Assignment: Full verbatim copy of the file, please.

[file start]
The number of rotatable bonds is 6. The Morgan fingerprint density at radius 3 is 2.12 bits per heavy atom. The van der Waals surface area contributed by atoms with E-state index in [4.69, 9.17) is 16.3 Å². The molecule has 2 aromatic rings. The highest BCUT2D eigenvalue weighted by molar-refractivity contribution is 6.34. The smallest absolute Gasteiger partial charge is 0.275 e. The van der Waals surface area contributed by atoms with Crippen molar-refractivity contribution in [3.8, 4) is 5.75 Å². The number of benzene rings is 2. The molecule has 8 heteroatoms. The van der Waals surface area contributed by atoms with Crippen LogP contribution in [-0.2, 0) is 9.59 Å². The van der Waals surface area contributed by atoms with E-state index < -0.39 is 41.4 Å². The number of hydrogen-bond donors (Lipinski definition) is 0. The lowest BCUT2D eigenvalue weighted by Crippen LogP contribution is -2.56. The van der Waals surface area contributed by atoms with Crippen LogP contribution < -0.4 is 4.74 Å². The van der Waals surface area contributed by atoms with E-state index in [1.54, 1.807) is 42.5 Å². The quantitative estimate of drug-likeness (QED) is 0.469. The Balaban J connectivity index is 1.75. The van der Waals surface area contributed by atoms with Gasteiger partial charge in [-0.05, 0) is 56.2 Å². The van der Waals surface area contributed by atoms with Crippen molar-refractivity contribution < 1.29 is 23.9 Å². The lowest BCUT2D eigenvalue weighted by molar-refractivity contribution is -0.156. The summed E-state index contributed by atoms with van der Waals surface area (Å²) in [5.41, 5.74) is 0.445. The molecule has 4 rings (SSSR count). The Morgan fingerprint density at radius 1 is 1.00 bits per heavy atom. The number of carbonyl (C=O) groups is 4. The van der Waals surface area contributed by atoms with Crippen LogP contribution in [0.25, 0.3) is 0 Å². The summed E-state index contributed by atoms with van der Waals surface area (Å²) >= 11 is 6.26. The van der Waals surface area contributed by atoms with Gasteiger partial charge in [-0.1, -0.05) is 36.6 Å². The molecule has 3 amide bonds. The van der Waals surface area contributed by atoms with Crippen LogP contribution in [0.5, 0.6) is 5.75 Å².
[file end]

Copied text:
The number of rotatable bonds is 6. The Morgan fingerprint density at radius 3 is 2.12 bits per heavy atom. The van der Waals surface area contributed by atoms with E-state index in [4.69, 9.17) is 16.3 Å². The molecule has 2 aromatic rings. The highest BCUT2D eigenvalue weighted by molar-refractivity contribution is 6.34. The smallest absolute Gasteiger partial charge is 0.275 e. The van der Waals surface area contributed by atoms with Crippen molar-refractivity contribution in [3.8, 4) is 5.75 Å². The number of benzene rings is 2. The molecule has 8 heteroatoms. The van der Waals surface area contributed by atoms with Crippen LogP contribution in [-0.2, 0) is 9.59 Å². The van der Waals surface area contributed by atoms with E-state index < -0.39 is 41.4 Å². The number of hydrogen-bond donors (Lipinski definition) is 0. The lowest BCUT2D eigenvalue weighted by Crippen LogP contribution is -2.56. The van der Waals surface area contributed by atoms with Crippen LogP contribution < -0.4 is 4.74 Å². The van der Waals surface area contributed by atoms with E-state index in [1.54, 1.807) is 42.5 Å². The quantitative estimate of drug-likeness (QED) is 0.469. The Balaban J connectivity index is 1.75. The van der Waals surface area contributed by atoms with Gasteiger partial charge in [-0.05, 0) is 56.2 Å². The van der Waals surface area contributed by atoms with Crippen molar-refractivity contribution < 1.29 is 23.9 Å². The lowest BCUT2D eigenvalue weighted by molar-refractivity contribution is -0.156. The summed E-state index contributed by atoms with van der Waals surface area (Å²) in [5.41, 5.74) is 0.445. The molecule has 4 rings (SSSR count). The Morgan fingerprint density at radius 1 is 1.00 bits per heavy atom. The number of carbonyl (C=O) groups is 4. The van der Waals surface area contributed by atoms with Crippen LogP contribution in [0.25, 0.3) is 0 Å². The summed E-state index contributed by atoms with van der Waals surface area (Å²) >= 11 is 6.26. The van der Waals surface area contributed by atoms with Gasteiger partial charge in [-0.1, -0.05) is 36.6 Å². The molecule has 3 amide bonds. The van der Waals surface area contributed by atoms with Crippen LogP contribution in [0.5, 0.6) is 5.75 Å².